Monday, October 13, 2014

Please Welcome Suspense Novelist Tom Savage

Omnimystery News: Guest Post by Tom Savage
with Tom Savage

We are delighted to welcome author Tom Savage to Omnimystery News today, courtesy of TLC Book Tours, which is coordinating his current book tour. We encourage you to visit all of the participating host sites; you can find his schedule here.

Tom's new novel of suspense is A Penny for the Hangman (Alibi; October 2014 ebook formats) in which an ambitious reporter is beckoned to an island paradise for the story of a lifetime. But this scoop might just be the death of her.

His guest post for us today is titled, "A Locked Room with a View".

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Tom Savage
Photo provided courtesy of
Tom Savage

If you were to search the wide world to find the perfect geographical location for a murder mystery or suspense thriller, you would be hard put to find a scene of the crime more suitable than an island. I should know — I'm a mystery writer, and I grew up on one.

Children absorb the details of their surroundings, none more than fledgling writers. Arriving in St. Thomas, U. S. Virgin Islands, from mainland America at the impressionable age of nine, I was struck by the island's staggering beauty, and I reveled in the hills and dales and water, water everywhere. But I was also aware, even then, that there was something rather sinister about the set-up. Unless you have immediate access to a boat or a plane, you're stuck there with nowhere else to go. One of my first feelings in my new home was a vague, undefined sense of claustrophobia. I didn't know that word then, but I would learn it, and I learned its value when I began writing mysteries. What you have is a locked room, ideal for cutting your characters off from the rest of civilization. And, unlike most locked rooms, you also have lots of exotic things to describe in voluptuous detail.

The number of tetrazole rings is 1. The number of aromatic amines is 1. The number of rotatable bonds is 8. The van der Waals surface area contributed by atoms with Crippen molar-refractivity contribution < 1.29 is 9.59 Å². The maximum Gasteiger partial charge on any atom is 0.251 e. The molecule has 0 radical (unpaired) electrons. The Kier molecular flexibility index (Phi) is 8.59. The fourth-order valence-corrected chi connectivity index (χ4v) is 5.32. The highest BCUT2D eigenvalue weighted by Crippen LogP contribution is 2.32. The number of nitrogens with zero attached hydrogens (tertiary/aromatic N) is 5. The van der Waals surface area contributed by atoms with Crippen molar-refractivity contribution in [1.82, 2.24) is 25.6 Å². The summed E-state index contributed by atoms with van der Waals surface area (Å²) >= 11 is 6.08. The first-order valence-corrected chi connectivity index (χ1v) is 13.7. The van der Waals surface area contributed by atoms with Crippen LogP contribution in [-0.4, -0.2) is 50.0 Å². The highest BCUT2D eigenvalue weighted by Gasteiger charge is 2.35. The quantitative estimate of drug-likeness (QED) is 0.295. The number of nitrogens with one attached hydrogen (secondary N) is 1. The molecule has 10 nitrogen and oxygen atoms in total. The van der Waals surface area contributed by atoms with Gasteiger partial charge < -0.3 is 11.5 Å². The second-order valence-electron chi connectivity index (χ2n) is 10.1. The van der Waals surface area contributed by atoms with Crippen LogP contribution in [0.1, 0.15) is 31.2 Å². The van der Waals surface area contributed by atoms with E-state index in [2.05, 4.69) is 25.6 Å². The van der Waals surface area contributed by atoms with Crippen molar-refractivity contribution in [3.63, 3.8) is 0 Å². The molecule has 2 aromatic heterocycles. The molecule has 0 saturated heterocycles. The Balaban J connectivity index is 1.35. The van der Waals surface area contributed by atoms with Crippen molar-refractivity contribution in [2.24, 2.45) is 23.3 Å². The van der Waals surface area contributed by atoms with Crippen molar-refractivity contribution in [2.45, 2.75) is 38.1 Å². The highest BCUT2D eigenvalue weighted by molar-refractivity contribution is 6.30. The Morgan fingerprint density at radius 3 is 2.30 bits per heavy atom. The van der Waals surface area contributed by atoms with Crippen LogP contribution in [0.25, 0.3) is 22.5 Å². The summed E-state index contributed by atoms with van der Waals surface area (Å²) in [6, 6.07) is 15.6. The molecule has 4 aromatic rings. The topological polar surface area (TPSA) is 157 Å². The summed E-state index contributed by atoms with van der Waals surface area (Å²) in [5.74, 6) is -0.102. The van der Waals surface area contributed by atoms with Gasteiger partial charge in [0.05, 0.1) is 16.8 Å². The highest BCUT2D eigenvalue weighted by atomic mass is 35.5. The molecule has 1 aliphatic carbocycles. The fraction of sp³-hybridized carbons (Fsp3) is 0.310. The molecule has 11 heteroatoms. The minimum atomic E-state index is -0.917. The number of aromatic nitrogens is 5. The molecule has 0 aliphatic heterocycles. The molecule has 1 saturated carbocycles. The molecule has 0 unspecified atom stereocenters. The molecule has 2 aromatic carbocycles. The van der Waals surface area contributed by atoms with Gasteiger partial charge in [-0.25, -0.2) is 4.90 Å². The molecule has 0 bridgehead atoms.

No matter where in the world it is, an island is surrounded by water, and that water crashes or smashes or pounds against the shore. In warmer climes, you will find interesting animals and birds and vegetation, not to mention mountains, ravines, thick jungles, jagged rocks, and treacherous reefs. Frozen islands have all that ice and snow, of course, and the occasional polar bear. The weather in arctic or equatorial settings is particularly unpredictable. Hurricanes, heat waves, blinding snowstorms: the list is endless. The environment itself can be your character's adversary, presenting unseen challenges at every turn.

As a writer, just imagine the various delicious problems you can drop in the path of your frightened hero or cunning villain. In a sense, the good and evil people in your story have met on level ground, as it were, and are equal opponents. An island — whether or not it's inhabited by humans — is a strange experience for most people, and disorientation can be a crime writer's best friend, especially if your protagonist is Mr. Rainsford, the hero of Richard Connell's immortal short story, "The Most Dangerous Game," trying so desperately to elude the malevolent hunter, General Zaroff. Or Lucy Rose of Ken Follett's Eye of the Needle, the lonely WWII British housewife on the aptly-named Storm Island, slowly discovering that her washed-ashore houseguest, Henry Faber, is a German spy on a deadly mission, and only she can stop him and (literally!) save the world. Or — my personal favorite — the entire cast of Agatha Christie's great masterwork, And Then There Were None, brought to remote Indian Island off the coast of England and murdered, one by one, to the strains of a creepy nursery rhyme.